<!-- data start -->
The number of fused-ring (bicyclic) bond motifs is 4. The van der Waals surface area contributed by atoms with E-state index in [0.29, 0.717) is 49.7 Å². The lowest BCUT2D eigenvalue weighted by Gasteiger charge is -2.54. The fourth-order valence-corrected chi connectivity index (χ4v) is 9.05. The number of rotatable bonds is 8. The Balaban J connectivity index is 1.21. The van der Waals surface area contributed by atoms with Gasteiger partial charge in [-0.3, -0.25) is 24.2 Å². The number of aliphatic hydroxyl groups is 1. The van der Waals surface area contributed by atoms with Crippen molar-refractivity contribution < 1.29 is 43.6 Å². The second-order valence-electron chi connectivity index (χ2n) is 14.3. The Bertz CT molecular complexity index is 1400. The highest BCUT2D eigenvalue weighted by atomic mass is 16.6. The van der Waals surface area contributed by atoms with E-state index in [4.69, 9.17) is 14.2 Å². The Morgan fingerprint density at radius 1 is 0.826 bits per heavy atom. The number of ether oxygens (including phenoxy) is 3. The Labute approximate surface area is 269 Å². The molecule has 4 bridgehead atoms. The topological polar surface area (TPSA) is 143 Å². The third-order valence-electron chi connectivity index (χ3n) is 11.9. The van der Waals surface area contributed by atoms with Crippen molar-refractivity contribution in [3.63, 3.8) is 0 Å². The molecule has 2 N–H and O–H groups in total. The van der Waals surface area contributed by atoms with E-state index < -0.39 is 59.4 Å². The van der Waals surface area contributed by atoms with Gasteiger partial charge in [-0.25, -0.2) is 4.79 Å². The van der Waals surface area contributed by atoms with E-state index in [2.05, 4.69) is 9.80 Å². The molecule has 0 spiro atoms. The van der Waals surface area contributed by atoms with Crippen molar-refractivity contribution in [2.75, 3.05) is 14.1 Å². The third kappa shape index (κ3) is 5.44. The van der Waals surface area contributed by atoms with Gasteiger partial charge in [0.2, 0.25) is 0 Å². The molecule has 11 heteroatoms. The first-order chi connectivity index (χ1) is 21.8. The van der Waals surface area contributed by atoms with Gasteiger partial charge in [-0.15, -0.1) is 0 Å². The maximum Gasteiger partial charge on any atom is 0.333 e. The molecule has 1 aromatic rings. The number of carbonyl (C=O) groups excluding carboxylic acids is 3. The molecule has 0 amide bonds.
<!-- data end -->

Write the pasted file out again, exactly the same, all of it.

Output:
The number of fused-ring (bicyclic) bond motifs is 4. The van der Waals surface area contributed by atoms with E-state index in [0.29, 0.717) is 49.7 Å². The lowest BCUT2D eigenvalue weighted by Gasteiger charge is -2.54. The fourth-order valence-corrected chi connectivity index (χ4v) is 9.05. The number of rotatable bonds is 8. The Balaban J connectivity index is 1.21. The van der Waals surface area contributed by atoms with Gasteiger partial charge in [-0.3, -0.25) is 24.2 Å². The number of aliphatic hydroxyl groups is 1. The van der Waals surface area contributed by atoms with Crippen molar-refractivity contribution < 1.29 is 43.6 Å². The second-order valence-electron chi connectivity index (χ2n) is 14.3. The Bertz CT molecular complexity index is 1400. The highest BCUT2D eigenvalue weighted by atomic mass is 16.6. The van der Waals surface area contributed by atoms with E-state index in [4.69, 9.17) is 14.2 Å². The Morgan fingerprint density at radius 1 is 0.826 bits per heavy atom. The number of ether oxygens (including phenoxy) is 3. The Labute approximate surface area is 269 Å². The molecule has 4 bridgehead atoms. The topological polar surface area (TPSA) is 143 Å². The third-order valence-electron chi connectivity index (χ3n) is 11.9. The van der Waals surface area contributed by atoms with Crippen molar-refractivity contribution in [3.63, 3.8) is 0 Å². The molecule has 2 N–H and O–H groups in total. The van der Waals surface area contributed by atoms with E-state index < -0.39 is 59.4 Å². The van der Waals surface area contributed by atoms with Gasteiger partial charge in [-0.25, -0.2) is 4.79 Å². The van der Waals surface area contributed by atoms with E-state index in [2.05, 4.69) is 9.80 Å². The molecule has 0 spiro atoms. The van der Waals surface area contributed by atoms with Crippen molar-refractivity contribution in [2.75, 3.05) is 14.1 Å². The third kappa shape index (κ3) is 5.44. The van der Waals surface area contributed by atoms with Gasteiger partial charge in [0.2, 0.25) is 0 Å². The molecule has 11 heteroatoms. The first-order chi connectivity index (χ1) is 21.8. The van der Waals surface area contributed by atoms with Gasteiger partial charge in [-0.15, -0.1) is 0 Å². The maximum Gasteiger partial charge on any atom is 0.333 e. The molecule has 1 aromatic rings. The number of carbonyl (C=O) groups excluding carboxylic acids is 3. The molecule has 0 amide bonds.